St. Pete Homeless and City set for a showdown

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Those St. Pete homeless advocates are at it again!

Since Sunday evening, Rev. Bruce Wright and Eric Rubin have gathered with other activists and segments of the homeless population protesting St. Pete’s treatment of street people. By setting up camp — literally — outside the Mahaffrey Theater, the activists had hoped to bring national attention to the city’s homeless plight during the CNN/YouTube debates. (The irony being the last time St. Pete’s homeless made national attention, YouTube was also involved.)

Of course, that sort of thing doesn’t play well with Mayor Rick Baker, so city officials confronted the group yesterday afternoon, asking them to leave the Mahaffrey property. The activists are also holding a hunger strike, which may have accounted for some irritable, raised voices when this little powwow occurred. Eventually, the activists agreed to leave their patch of grass in front of the Mahaffrey.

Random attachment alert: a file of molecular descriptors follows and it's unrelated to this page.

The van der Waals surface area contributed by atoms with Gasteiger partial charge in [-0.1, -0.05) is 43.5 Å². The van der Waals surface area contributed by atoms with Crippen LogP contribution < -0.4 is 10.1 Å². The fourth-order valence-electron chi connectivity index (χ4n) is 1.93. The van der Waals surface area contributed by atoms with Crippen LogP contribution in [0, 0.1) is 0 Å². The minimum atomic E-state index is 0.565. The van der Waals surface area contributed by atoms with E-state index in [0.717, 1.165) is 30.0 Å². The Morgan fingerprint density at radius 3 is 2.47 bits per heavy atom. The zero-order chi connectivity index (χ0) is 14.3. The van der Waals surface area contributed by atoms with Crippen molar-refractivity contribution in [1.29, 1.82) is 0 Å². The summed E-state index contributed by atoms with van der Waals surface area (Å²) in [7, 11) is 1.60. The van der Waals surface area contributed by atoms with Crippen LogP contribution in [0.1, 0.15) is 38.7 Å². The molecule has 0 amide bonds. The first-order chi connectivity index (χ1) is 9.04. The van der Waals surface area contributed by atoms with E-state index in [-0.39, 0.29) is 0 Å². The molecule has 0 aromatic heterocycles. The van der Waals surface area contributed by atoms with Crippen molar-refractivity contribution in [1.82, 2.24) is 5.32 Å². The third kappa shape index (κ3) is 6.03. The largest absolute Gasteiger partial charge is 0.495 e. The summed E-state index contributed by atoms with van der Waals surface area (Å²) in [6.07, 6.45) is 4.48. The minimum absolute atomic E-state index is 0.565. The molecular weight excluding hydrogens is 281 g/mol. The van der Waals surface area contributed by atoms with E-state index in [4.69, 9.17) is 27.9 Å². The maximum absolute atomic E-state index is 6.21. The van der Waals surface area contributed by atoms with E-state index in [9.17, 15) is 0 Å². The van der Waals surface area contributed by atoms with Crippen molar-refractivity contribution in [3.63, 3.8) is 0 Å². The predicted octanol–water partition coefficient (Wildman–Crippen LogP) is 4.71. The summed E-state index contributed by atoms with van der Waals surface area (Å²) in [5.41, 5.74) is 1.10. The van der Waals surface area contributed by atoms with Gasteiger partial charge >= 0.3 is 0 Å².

They’re currently across the street.

Anybody who has followed the events of these homeless advocates for the past few years probably could have seen this coming. Wright has a penchant for high-profile confrontations. But I don’t think this protest can be chalked up to a few angry activists looking for media attention. If anything, it’s the city that has raised its rhetoric in recent weeks.

There was Councilman Bill Foster’s comment to a Times reporter: “Those who don't want to go to the tent city because they are afraid of the system, we will not tolerate them. The red carpet is gone.” There was the city’s refusal to sign an agreement penned by Pinellas Hope’s organizers. And, as I posted earlier, there’s been an increase in passive-aggressive tactics to rid city property of vagrants.

City officials seem to be the ones eager for a confrontation. And after Dec. 1 — when Pinellas Hope tent city opens — there will be one.

It’s your ball, Mayor.

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